Objective: Risk for developing cervical neoplastic disease is greatly increased in women infected with oncogenic sexually transmitted human papillomaviruses (HPVs) and who have lowered cellular immunity due to coinfection with human immunodeficiency virus (HIV) infection. The majority of these individuals are low-income minority women. Factors associated with promotion of HPV to cervical neoplasia in HIV-infected populations include degree of immunosuppression as well as behavioral factors such as tobacco smoking and psychological stress. This study examined the effects of a cognitive behavioral stress management (CBSM) intervention on life stress and cervical neoplasia in HIV+ minority women.
Methods: Participants were 39 HIV+ African-American, Caribbean, and Hispanic women with a recent history of an abnormal Papanicolaou smear. Participants underwent colposcopic examination, psychosocial interview, and peripheral venous blood draw at study entry and 9 months after being randomly assigned to either a 10-week CBSM group intervention (n=21) or a 1-day CBSM workshop (n=18).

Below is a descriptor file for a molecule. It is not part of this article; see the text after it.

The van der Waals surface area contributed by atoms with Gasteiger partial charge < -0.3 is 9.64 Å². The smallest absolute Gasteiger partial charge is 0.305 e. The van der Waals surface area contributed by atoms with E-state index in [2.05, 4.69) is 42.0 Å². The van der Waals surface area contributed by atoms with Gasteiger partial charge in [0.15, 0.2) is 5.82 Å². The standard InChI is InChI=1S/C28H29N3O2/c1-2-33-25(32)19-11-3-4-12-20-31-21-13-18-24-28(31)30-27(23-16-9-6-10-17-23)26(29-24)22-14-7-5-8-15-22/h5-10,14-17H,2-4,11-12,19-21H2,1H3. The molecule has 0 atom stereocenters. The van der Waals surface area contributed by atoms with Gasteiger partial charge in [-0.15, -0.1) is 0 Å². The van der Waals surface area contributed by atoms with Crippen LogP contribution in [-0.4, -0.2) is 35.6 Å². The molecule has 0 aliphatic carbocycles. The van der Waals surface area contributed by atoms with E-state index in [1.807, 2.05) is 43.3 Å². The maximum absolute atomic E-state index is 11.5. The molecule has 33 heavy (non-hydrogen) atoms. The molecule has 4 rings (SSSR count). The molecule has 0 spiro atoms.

Results: Women assigned to the 10-week group-based CBSM intervention reported decreased perceived life stress and had significantly lower odds of cervical neoplasia over a 9-month follow-up. CBSM effects on life stress and neoplasia appeared independent of presence of neoplasia at study entry, HPV type, CD4+CD3+ cell count, HIV viral load, and substance use. Furthermore, CBSM intervention effects on cervical neoplasia were especially pronounced among women with residual life stress at follow-up.
Conclusion: These findings suggest that stress management decreases perceived life stress and may decrease the odds of cervical neoplasia in women with HIV and a history of abnormal Papanicolaou smears. Although preliminary, these findings suggest the utility of stress management as a cancer prevention strategy in this high-risk population.